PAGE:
Rescue dogs have been through a very scary time. Even the owner surrenders, who usually come from the best circumstances, don't understand what is happening to them. Some of the dogs have been running as strays in the city with cars, big dogs and nasty people. Other dogs have been living alone out in the country with coyotes, cars and hunters. Some of them have come from owners who haven't spent any time with them or given them much affection. Other Minis have come from rural shelters where their only alternative is euthanasia. What they need most is love. They would like to learn to trust, or maybe to "sit" or walk on a leash properly. Some need a little help with their potty training. Some need time to heal from dental surgery, or hip repair surgery. Some are just waiting for that special person to come along who is willing to see more than their age or disability.
If I have foster homes willing to take these dogs in for a month, or as long as necessary, these dogs will have a safe and loving home until I can find that perfect "furever" home for them. If you want to foster for a little while and try it, let me know. You are not committed to fostering always and forever, and you get to choose the dog you would like to foster. I can always work around vacations or other times when you cannot foster.
So, this year I am coming to you again with a plea to be a foster home. Miniature Schnauzer rescue is full of dogs waiting for new permanent loving homes. We are literally full. I can't take in any more dogs right now, and there are always more dogs waiting to get into rescue. The only way we can save more lives and bring joy to more families is with more foster homes.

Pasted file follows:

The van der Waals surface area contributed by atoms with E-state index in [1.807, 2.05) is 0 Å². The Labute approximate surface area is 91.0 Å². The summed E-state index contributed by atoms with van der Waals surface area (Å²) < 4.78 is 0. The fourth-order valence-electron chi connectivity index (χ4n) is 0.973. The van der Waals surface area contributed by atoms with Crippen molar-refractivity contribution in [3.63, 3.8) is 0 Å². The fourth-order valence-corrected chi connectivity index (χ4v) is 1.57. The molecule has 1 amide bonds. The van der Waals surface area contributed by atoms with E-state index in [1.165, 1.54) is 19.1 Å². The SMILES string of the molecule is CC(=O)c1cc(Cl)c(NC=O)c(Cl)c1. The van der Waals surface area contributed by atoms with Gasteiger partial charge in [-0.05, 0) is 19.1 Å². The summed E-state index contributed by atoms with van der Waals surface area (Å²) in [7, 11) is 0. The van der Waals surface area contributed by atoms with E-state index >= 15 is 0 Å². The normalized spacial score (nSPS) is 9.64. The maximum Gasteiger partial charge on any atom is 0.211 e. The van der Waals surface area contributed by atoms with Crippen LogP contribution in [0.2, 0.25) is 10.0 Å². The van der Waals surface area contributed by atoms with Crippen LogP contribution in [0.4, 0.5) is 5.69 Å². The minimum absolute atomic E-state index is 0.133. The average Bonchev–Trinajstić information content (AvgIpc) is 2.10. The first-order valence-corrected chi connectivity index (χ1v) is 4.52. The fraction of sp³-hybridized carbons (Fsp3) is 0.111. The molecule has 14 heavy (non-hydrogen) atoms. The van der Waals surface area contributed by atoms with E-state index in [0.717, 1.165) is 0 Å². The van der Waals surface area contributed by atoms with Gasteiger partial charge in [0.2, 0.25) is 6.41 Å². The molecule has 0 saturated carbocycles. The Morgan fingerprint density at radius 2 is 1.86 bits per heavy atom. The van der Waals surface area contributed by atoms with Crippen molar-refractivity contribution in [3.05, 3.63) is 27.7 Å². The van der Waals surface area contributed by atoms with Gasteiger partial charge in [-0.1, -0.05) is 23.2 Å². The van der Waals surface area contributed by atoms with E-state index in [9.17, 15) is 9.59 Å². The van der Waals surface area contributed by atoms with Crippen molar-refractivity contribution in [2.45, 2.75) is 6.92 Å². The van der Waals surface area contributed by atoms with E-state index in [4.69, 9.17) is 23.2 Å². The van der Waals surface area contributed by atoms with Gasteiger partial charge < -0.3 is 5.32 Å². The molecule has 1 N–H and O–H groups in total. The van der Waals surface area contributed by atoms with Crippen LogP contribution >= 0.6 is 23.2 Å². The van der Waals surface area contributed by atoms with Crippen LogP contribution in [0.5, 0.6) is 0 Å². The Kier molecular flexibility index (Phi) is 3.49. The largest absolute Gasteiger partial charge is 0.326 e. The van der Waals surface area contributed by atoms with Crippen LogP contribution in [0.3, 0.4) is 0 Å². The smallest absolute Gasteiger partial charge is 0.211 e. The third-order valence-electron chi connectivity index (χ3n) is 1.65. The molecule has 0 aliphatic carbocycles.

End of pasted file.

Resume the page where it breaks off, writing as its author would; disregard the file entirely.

Fostering is not difficult and it can be very rewarding. The dogs are quarantined for two weeks before going into a foster home to make sure they don't have any illnesses or parasites. Rescue takes care of getting the dogs vetted and groomed. They are spayed or neutered and they get their rabies, distemper, kennel cough and canine flu shots before I ask anyone to foster them. Rescue pays any vet costs that the foster dog incurs while you are fostering them. All you have to do is feed and love them, and they make that so easy! Thank you to all my existing foster homes: Cheryl, Donna, Laurie, Heather, Pam and Mike. You are there to help me with the seemingly never ending stream of dogs needing our help.
A special thank you to all the people who have helped out this year. I appreciate more than I can say all of the people at Chatfield Veterinary Hospital. They always go above and beyond the call of duty to squeeze the rescue dogs in for an appointment, and they have a whole bulletin board devoted to pictures of the rescue dogs and their stories. And a big thank you to Sarah Miller. She visits every week to groom the rescue dogs and keep them looking clean, sharp and ready for adoption. They love looking good!
As always, the rescue needs funds to provide proper veterinary care and good food to the Minis in rescue. Vintage Dog Rescue is an IRS recognized charity, so your donation is tax deductible, and we are happy to provide you with a receipt. I always need referrals, so if you know anyone who is looking for a Mini Schnauzer or terrier mix, please direct them to my web site, www.cominischnauzerrescue.com.
I love to hear about the dogs and how they are doing. Pictures and notes from you make my day. When adoptions are slow, the bills are mounting and the "incoming" requests get overwhelming, I sometimes wonder why I do this. Just about that time, I get an email from one of you telling me how much you love your new family member and how happy the little one makes you. Then I remember how important rescue is to the Minis and their families, and that carries me over the tough spots. (You can contact me at firstname.lastname@example.org.) Thank all of you so much!